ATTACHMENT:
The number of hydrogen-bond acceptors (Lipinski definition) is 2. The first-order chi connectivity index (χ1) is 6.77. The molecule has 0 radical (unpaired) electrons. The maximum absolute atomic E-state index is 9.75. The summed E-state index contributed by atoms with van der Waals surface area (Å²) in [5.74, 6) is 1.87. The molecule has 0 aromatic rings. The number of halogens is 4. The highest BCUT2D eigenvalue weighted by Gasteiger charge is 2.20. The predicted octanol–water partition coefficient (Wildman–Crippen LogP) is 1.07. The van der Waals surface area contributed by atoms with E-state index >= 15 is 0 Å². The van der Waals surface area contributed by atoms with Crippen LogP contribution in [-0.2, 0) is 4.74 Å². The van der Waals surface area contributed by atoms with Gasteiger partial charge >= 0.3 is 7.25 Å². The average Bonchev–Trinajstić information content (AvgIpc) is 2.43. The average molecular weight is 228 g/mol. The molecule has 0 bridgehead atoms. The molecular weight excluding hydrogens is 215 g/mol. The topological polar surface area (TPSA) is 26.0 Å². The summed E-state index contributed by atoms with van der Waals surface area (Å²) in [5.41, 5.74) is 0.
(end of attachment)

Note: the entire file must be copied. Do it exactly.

The number of hydrogen-bond acceptors (Lipinski definition) is 2. The first-order chi connectivity index (χ1) is 6.77. The molecule has 0 radical (unpaired) electrons. The maximum absolute atomic E-state index is 9.75. The summed E-state index contributed by atoms with van der Waals surface area (Å²) in [5.74, 6) is 1.87. The molecule has 0 aromatic rings. The number of halogens is 4. The highest BCUT2D eigenvalue weighted by Gasteiger charge is 2.20. The predicted octanol–water partition coefficient (Wildman–Crippen LogP) is 1.07. The van der Waals surface area contributed by atoms with E-state index >= 15 is 0 Å². The van der Waals surface area contributed by atoms with Crippen LogP contribution in [-0.2, 0) is 4.74 Å². The van der Waals surface area contributed by atoms with Gasteiger partial charge >= 0.3 is 7.25 Å². The average Bonchev–Trinajstić information content (AvgIpc) is 2.43. The average molecular weight is 228 g/mol. The molecule has 0 bridgehead atoms. The molecular weight excluding hydrogens is 215 g/mol. The topological polar surface area (TPSA) is 26.0 Å². The summed E-state index contributed by atoms with van der Waals surface area (Å²) in [5.41, 5.74) is 0.